19. fedupsoutherner
    February 14, 2017

    Very clever indeed John. Let’s hope our MP’s feel the same. There is just no way that we should hand over any money to the EU. They’ve already had enough and look at the mess they have made with it.

  20. turboterrier
    February 14, 2017

    Fantastic entry today John.

    Having been there, done it, got the T shirt and made the video the only thing you can say is that what gets rubber stamped in the negotiations is it, final and full settlement.

    Hopefully our courts will not allow a comeback for more, a few years down the track.

    The basic premise is that we owe them money or anything come to that must surely be treated with a reply where the second word is off!!

  21. brian
    February 14, 2017

    John, you for got to mention the holiday home in Strasbourg.

    1. Mark B
      February 14, 2017

      Err ! SECOND holiday home more like 😉

  22. Tad Davison
    February 14, 2017

    But don’t these ‘absurd analogies’ tell us much about the appallingly bad standard of reporting that passes for journalism these days?

    Poorly informed, badly written, no real investigative digging – just regurgitating the official line, and generally useless as a means to convey the real story to the people.


    1. zorro
      February 14, 2017

      Repeaters pushing the party line….. Decent investigative journalism is increasingly difficult to find. Reporters seem unable to curtail their own opinions which end up clouding their judgement. There are many different analytical biases of which they are very guilty…..


  23. E.S Tablishment
    February 14, 2017

    We ought to be speaking to smaller EU states with a view to guaranteeing our continued economic support for them if they leave the EU too. After all we are already budgetted for such support and we have an overseas aid budget also. All this business of Mrs May wishing “a strong EU” is a bit wishy-washy and seemingly ingenuine

  24. forthurst
    February 14, 2017

    “Fortunately there are no children from the marriage.”

    Have you forgotten Ukraine and Turkey? These children are expensive what with Master Ukraine always asking for for more toy guns with which to threaten the big boy next door and Master Turkey continualy demanding more pocket money to agree to constrain his toy soldiers from spreading all over the Sitting Room floor.

  25. Simon
    February 14, 2017

    John all legality aside unless we settle what is said to be our bill we are not going to get any kind of future relationship. That is the reality. How you are going to respond when the wheels fall of your “leaving is very simple and anyone saying otherwise is an idiot” is going to be the defining political spectator sport of the next two years. So moderate my comment as usual by all means ! But we will see in due course who is right.

    The annoying thing is I am a dedicated Brexiter and admire all those who have carried the banner for many years. But I am not a Kamikaze economist.

    Reply The possible Agreements on leaving are more helpful to them than us, so we do not need to bribe them to sign.

  26. English Pensioner
    February 14, 2017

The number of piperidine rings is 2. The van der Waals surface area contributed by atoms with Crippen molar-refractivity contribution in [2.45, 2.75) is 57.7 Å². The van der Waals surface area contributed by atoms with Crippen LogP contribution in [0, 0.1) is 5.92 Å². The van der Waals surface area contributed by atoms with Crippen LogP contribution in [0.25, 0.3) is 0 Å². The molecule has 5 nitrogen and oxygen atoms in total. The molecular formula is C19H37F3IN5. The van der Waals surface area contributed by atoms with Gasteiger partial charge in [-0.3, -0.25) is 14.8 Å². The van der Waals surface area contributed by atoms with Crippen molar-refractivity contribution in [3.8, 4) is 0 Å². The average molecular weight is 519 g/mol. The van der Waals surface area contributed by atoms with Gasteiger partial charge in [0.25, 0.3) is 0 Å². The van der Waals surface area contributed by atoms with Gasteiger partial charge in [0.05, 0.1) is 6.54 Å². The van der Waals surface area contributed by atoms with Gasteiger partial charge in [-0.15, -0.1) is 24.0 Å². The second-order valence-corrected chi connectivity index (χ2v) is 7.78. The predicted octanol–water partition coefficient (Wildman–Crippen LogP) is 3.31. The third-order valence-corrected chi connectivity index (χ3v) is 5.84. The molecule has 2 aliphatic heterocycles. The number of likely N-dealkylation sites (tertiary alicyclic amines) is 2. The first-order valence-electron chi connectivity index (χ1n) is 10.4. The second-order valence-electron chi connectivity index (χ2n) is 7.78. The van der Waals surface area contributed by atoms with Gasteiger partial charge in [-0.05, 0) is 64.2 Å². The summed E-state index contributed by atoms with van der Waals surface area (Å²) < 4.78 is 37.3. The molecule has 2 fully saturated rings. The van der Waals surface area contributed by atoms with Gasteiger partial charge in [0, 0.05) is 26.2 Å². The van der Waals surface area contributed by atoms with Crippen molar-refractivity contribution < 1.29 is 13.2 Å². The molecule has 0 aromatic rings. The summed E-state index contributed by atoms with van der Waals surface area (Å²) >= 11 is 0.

From my time in the Civil Service and looking at some of the contracts which have been negotiated by the state for various services and equipment, it is apparent to me that the state doesn’t have any negotiators who are in any way comparable with those in industry. Contracts always seem to cost far more than they should and the contractors never seem to fulfil all their promises, but no-one ever seems to be the slightest bit concerned.

    I just hope that we have some better negotiators than is apparent from the state’s commercial dealings. Far from the attitude of “we must agree a contract because we need these supplies/services” they need to be made fully aware that in the case of the Brexit negotiations, “No deal” is far better than than a bad one and that they will not have failed if they choose to walk away from negotiations. This, I feel, will be a very difficult concept for our negotiators to understand!

  27. BCL
    February 14, 2017

    If we have to pay for our alleged commitments to future expenses does the EU have to buy from us our share of the EU assets (parliament buildings for example) we have helped pay for over the years?

  28. MikeP
    February 14, 2017

    This is a lovely metaphor John and a powerful one in simplifying the tough stance we must take against a bullying Barnier and team. I do hope you get the opportunity to air this analogy far and wide in the media as it is plainly so apt. The British people are no-one’s easy pushover.

  29. BOF
    February 14, 2017

    I seem to remember Mr Cameron paying the EU 12 billion when they demanded it a few years ago, having first made a great fuss and said we would not pay!

    I fear the worst and the PM will make the usual excuses and shovel a huge amount of money across the channel; having first borrowed it, of course.

    1. Know-dice
      February 15, 2017

      I think that was ONLY about 1.7 Billion…

      Mind you it was based on “illegal” commercial activities like drugs and prostitution – which idiot in Westminster came up with those figures for the EU to tax us on?

  30. Leslie Singleton
    February 14, 2017

    Dear John–I wish the Government (especially our “I-don’t-hate-the-EU” PM) would stop saying that we want the EU to prosper. Au contraire, I wish it would collapse completely. Then it might become a better customer (a la Hannan) on basis that the half of the EU stuck with hardly believable unemployment and low or negative growth might have a chance to pick itself off the floor. I support the plan one reads about wherein America funds Greece to enable it to get out of the Euro. Marvellous and Trump is the man to do it.

  31. Helen Taylor
    February 14, 2017

    You also forgot to mention all his friends and strangers he kept bringing home and expecting her to look after, while they kept abusing her and her hospitality all the time.